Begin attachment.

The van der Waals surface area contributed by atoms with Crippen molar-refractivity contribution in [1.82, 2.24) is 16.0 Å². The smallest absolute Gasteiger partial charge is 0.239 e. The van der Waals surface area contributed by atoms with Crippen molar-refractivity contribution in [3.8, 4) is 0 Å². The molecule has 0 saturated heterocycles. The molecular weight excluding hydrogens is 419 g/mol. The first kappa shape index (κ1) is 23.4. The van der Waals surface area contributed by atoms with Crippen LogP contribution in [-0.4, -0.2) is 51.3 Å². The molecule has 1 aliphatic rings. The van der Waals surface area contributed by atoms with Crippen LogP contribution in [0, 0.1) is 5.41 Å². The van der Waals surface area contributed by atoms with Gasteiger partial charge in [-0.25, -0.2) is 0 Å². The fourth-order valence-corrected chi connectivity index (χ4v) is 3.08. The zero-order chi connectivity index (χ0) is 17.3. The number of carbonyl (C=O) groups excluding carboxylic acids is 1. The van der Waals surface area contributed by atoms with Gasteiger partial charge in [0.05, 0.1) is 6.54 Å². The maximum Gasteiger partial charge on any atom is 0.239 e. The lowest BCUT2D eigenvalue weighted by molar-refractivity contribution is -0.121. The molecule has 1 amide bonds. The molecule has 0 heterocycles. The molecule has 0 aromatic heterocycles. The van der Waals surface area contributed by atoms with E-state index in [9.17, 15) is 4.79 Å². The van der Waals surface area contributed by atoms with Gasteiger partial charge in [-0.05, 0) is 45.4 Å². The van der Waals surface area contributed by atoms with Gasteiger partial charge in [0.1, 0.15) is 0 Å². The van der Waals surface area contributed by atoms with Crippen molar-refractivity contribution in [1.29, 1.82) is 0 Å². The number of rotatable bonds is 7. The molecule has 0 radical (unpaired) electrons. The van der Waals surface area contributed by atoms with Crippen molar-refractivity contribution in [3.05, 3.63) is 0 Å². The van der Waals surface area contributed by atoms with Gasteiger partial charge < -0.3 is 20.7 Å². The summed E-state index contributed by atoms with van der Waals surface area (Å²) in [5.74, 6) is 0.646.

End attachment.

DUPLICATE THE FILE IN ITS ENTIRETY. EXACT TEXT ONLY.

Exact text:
The van der Waals surface area contributed by atoms with Crippen molar-refractivity contribution in [1.82, 2.24) is 16.0 Å². The smallest absolute Gasteiger partial charge is 0.239 e. The van der Waals surface area contributed by atoms with Crippen molar-refractivity contribution in [3.8, 4) is 0 Å². The molecule has 0 saturated heterocycles. The molecular weight excluding hydrogens is 419 g/mol. The first kappa shape index (κ1) is 23.4. The van der Waals surface area contributed by atoms with Crippen LogP contribution in [-0.4, -0.2) is 51.3 Å². The molecule has 1 aliphatic rings. The van der Waals surface area contributed by atoms with Crippen LogP contribution in [0, 0.1) is 5.41 Å². The van der Waals surface area contributed by atoms with Gasteiger partial charge in [-0.25, -0.2) is 0 Å². The fourth-order valence-corrected chi connectivity index (χ4v) is 3.08. The zero-order chi connectivity index (χ0) is 17.3. The number of carbonyl (C=O) groups excluding carboxylic acids is 1. The van der Waals surface area contributed by atoms with Gasteiger partial charge in [0.05, 0.1) is 6.54 Å². The maximum Gasteiger partial charge on any atom is 0.239 e. The lowest BCUT2D eigenvalue weighted by molar-refractivity contribution is -0.121. The molecule has 1 amide bonds. The molecule has 0 heterocycles. The molecule has 0 aromatic heterocycles. The van der Waals surface area contributed by atoms with E-state index in [9.17, 15) is 4.79 Å². The van der Waals surface area contributed by atoms with Gasteiger partial charge in [-0.05, 0) is 45.4 Å². The van der Waals surface area contributed by atoms with Gasteiger partial charge in [0.1, 0.15) is 0 Å². The van der Waals surface area contributed by atoms with Crippen molar-refractivity contribution in [1.29, 1.82) is 0 Å². The number of rotatable bonds is 7. The molecule has 0 radical (unpaired) electrons. The van der Waals surface area contributed by atoms with Crippen molar-refractivity contribution in [3.05, 3.63) is 0 Å². The van der Waals surface area contributed by atoms with Gasteiger partial charge < -0.3 is 20.7 Å². The summed E-state index contributed by atoms with van der Waals surface area (Å²) in [5.74, 6) is 0.646.